Part of the Mare Herd at the 4DH Ranch in Oklahoma. For More Works by Debra Coppinger Hill Click Image.

Monday, December 13, 2010


I see him sometimes in some old cowboy or another. Maybe he is walking down the street or getting into a truck at a gas station. I recognize that beat-up hat, the faded jean jacket or the limp. Yes, I know he is gone these many years, but I catch glimpses of him here and there. Mostly I have noticed that I think I see him when I am unsure of my own direction. Remembering him sets me straight and reminds me that sometimes you just have to stand up and face the bull.

He was just a stove-up old cowboy,
  who only drank to ease the pain,
And he really didn’t need it,
  except when it was cold or gonna’ rain.

He’d spent his life bull-ridin’,
  until he had that wreck,
The bull threw him high, he came down hard,
  and busted his legs all to heck.
He’d been my Daddy’s best friend,
  up until the day my Daddy died,
They rodeo’ed together,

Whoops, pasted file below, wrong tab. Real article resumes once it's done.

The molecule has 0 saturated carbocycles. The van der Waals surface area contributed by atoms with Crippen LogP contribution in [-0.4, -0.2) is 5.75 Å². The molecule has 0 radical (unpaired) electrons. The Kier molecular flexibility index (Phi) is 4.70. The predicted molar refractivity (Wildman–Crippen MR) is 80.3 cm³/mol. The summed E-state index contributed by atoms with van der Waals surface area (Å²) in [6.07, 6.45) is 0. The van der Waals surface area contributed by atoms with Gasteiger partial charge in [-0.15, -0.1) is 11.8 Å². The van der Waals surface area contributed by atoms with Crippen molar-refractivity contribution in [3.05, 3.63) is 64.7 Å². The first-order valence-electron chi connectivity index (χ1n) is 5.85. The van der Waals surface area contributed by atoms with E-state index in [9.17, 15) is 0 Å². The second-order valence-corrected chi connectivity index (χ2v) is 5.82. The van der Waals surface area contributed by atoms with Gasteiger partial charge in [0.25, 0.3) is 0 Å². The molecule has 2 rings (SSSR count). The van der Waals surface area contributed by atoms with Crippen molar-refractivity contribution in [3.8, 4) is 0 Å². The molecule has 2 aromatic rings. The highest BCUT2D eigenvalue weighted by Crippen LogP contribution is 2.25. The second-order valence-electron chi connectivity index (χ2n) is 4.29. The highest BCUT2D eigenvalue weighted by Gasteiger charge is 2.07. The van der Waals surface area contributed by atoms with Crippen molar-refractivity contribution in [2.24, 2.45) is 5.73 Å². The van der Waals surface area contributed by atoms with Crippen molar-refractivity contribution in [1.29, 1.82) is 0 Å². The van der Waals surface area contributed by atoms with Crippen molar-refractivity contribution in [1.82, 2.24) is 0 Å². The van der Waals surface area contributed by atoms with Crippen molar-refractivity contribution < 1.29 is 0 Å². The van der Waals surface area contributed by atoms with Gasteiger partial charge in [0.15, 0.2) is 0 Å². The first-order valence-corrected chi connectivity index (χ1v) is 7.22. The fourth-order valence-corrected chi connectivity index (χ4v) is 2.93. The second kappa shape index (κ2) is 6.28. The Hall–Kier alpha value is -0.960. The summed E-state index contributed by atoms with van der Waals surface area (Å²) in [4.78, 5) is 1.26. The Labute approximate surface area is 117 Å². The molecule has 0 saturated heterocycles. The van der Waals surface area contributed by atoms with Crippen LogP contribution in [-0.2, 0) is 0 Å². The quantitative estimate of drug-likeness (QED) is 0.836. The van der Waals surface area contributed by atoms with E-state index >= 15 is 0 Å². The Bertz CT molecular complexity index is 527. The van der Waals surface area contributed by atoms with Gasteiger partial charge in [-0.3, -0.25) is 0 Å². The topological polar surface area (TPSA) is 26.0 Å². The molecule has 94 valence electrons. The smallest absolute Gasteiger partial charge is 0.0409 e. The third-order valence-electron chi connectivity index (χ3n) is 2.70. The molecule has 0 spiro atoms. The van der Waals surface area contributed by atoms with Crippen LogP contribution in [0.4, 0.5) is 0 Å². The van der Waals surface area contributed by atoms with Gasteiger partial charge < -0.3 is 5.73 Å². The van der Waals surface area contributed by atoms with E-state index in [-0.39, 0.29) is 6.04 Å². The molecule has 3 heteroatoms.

at the funeral, he cried.

I’d see him every now and again,
  at one or another rodeo,
He always had kind words for me,
  acted like he hated to see me go.

He gave me my first pony,
  and a saddle with a dally horn;
They say he drove my Mamma to town,
  the icy night that I was born.

I heard he’d talk about me,
  and only had good things to say,
He never told me to my face,
  but I knew that was just his way.

It came as a surprise to me,
  when I heard that he was dead,
I couldn’t forget the last time I saw him,
or the last thing he ever said...

“I wish you’d been my own son,
  I’m proud to know ya’ as a man,
I wanted to say ‘I love ya’,
  while I’m sober, and I can.”

Then he turned and strode off,
  and his back seemed straight and strong,
I’m not real sure, but I’d have sworn
  that limp of his was gone.

So, on those nights when I’m alone,
  and hurt gets in my way,
I think of him and the guts it took,
  to say what he had to say.

And now, when I see an old Cowboy,
  a little drunk and broken down,
I stop and listen to the stories he tells,
  ‘cause I know he’s been around.

And Somewhere, Jake is bull-ridin’,
  hittin’ in the eighties on every ride,
Young , Free, and Wild again,
  in that place, called The Other Side.

RIDING DRAG with DEBRA COPPINGER HILL is featured each week at ALWAYS COWBOY where Debra is a Resident Western Poet. Join her and her Cowboy Friends for Cowboy Poetry, News & Events. http://alwayscowboy.net/debra_coppinger_hill_poetry.html

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